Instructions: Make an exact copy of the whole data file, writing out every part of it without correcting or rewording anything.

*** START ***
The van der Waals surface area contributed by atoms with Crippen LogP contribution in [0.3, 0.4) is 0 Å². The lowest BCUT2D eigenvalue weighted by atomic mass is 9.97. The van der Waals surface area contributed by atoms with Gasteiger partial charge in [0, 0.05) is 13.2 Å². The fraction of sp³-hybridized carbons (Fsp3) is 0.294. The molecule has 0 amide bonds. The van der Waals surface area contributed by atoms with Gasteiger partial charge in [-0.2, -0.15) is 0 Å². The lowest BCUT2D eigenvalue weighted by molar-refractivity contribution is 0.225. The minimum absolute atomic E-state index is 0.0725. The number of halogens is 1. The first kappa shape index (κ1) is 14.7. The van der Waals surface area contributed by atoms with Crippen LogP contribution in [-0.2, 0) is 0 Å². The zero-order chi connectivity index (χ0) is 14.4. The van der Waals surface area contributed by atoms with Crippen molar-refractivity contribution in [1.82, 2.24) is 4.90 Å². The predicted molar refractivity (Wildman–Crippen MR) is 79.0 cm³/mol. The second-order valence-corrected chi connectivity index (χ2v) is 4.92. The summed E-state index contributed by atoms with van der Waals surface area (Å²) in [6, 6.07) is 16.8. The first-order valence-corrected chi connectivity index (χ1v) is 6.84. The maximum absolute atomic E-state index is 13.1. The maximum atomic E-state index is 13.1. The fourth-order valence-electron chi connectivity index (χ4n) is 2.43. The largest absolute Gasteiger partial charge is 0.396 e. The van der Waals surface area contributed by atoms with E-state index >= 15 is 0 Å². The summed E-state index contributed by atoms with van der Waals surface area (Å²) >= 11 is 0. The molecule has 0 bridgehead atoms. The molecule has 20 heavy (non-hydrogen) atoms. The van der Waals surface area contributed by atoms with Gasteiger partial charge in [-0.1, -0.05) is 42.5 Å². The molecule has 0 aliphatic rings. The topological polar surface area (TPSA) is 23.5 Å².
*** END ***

The van der Waals surface area contributed by atoms with Crippen LogP contribution in [0.3, 0.4) is 0 Å². The lowest BCUT2D eigenvalue weighted by atomic mass is 9.97. The van der Waals surface area contributed by atoms with Gasteiger partial charge in [0, 0.05) is 13.2 Å². The fraction of sp³-hybridized carbons (Fsp3) is 0.294. The molecule has 0 amide bonds. The van der Waals surface area contributed by atoms with Gasteiger partial charge in [-0.2, -0.15) is 0 Å². The lowest BCUT2D eigenvalue weighted by molar-refractivity contribution is 0.225. The minimum absolute atomic E-state index is 0.0725. The number of halogens is 1. The first kappa shape index (κ1) is 14.7. The van der Waals surface area contributed by atoms with Crippen LogP contribution in [-0.2, 0) is 0 Å². The zero-order chi connectivity index (χ0) is 14.4. The van der Waals surface area contributed by atoms with Crippen molar-refractivity contribution in [1.82, 2.24) is 4.90 Å². The predicted molar refractivity (Wildman–Crippen MR) is 79.0 cm³/mol. The second-order valence-corrected chi connectivity index (χ2v) is 4.92. The summed E-state index contributed by atoms with van der Waals surface area (Å²) in [6, 6.07) is 16.8. The first-order valence-corrected chi connectivity index (χ1v) is 6.84. The maximum absolute atomic E-state index is 13.1. The maximum atomic E-state index is 13.1. The fourth-order valence-electron chi connectivity index (χ4n) is 2.43. The largest absolute Gasteiger partial charge is 0.396 e. The van der Waals surface area contributed by atoms with E-state index >= 15 is 0 Å². The summed E-state index contributed by atoms with van der Waals surface area (Å²) >= 11 is 0. The molecule has 0 bridgehead atoms. The molecule has 20 heavy (non-hydrogen) atoms. The van der Waals surface area contributed by atoms with Gasteiger partial charge in [-0.1, -0.05) is 42.5 Å². The molecule has 0 aliphatic rings. The topological polar surface area (TPSA) is 23.5 Å².